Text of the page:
Researchers have found that in certain circumstances the pupils of people with imagination are different from those of people who do have visual imagination.

Think of a pink elephant. Chances are that you now see a huge copy in front of you. While that works for most people, some can’t form images in their head. And these are so-called ‘failures’, people with a rare abnormality that makes them lacking in imagination. Until now it has always been quite difficult to find out whether someone has ‘fantasy’. But a new study reveals a physiological test that can show whether someone has this abnormality.

More about fantasy
As mentioned, fantasy is the inability to visual imagination. It means that one who can perceive senses cannot visualize mental images or, in other words, create images of his own accord. For example, they don’t understand what it means to count sheep before going to bed. Also, they cannot visualize their parents’ living room or imagine certain smells. In fact, fantasy has only recently come to light as a psychological phenomenon. This is partly due to some famous people who came forward with it and wrote about their lack of experience with visual imagery.

In the new study, the researchers studied the pupils of people with and without fantasy. The participants were exposed to high and low light during the experiment. As expected, the pupils of all participants constricted in bright light, while they dilated in the dark.


The researchers then went a step further. To test visual imagery – the mind’s ability to visualize objects – participants were asked to imagine light and dark shapes. Next, eye movements and pupil sizes were studied.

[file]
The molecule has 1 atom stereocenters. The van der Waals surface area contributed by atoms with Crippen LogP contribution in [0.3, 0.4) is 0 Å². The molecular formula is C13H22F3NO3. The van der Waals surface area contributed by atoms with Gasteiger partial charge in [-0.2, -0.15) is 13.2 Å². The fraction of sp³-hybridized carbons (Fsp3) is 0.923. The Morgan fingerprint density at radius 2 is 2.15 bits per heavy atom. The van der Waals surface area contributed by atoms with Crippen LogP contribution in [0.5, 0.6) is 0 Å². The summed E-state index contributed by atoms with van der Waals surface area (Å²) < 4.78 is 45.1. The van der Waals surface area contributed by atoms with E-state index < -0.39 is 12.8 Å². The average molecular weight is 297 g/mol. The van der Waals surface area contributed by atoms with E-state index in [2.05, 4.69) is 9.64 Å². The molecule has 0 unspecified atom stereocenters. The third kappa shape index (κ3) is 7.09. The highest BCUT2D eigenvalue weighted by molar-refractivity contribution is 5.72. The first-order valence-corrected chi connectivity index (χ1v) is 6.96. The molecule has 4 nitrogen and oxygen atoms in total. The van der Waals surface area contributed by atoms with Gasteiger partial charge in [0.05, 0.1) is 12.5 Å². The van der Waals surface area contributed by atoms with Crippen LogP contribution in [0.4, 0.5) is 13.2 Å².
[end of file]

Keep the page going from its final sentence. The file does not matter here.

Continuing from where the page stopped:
pupil size

The experiment leads to a striking discovery. The pupils of people without imagination were found to constrict and widen even on imagined light and dark shapes. “The pupillary reflex is an adjustment that optimizes the amount of light hitting the retina,” said study researcher Joel Pearson. “It is known that imagined objects can cause changes in pupil size. But we were surprised to see that pupil size changed most in those who could conjure up very vivid images.” What’s also very interesting is that the scanning pupils did not respond when they were asked to imagine light and dark objects.

Physiological test

It means that researchers have found that the pupils of people with imagination are different in certain circumstances than those of people who do have visual imagination. “Our results demonstrate an exciting new and objective method for measuring the ability to evoke visual images,” said study researcher Joel Pearson. “It is the first physiological evidence of fantasy. It means we are now close to an objective, physiological test – similar to a blood test – to see if someone has this abnormality.”

hyper fantasy

The researchers now plan to explore how to scale up this new method. Incidentally, this test is probably not only useful for finding out if someone has fantasy, it may also help people who have hyperfantasy – and can evoke extremely vivid mental images. “This is a really exciting time,” Pearson says. “We are close to a reliable test that could potentially be performed online by millions of people worldwide.”

It is an important step forward. “We know that whether or not we think in images affects the amount of detail in lifelong memories, how emotional we become when reading a book, and how we store events in short-term memory,” Pearson continues. “Our new method will allow us to better understand the brain mechanisms of visual images. And that has big implications for how we think, make decisions and feel.”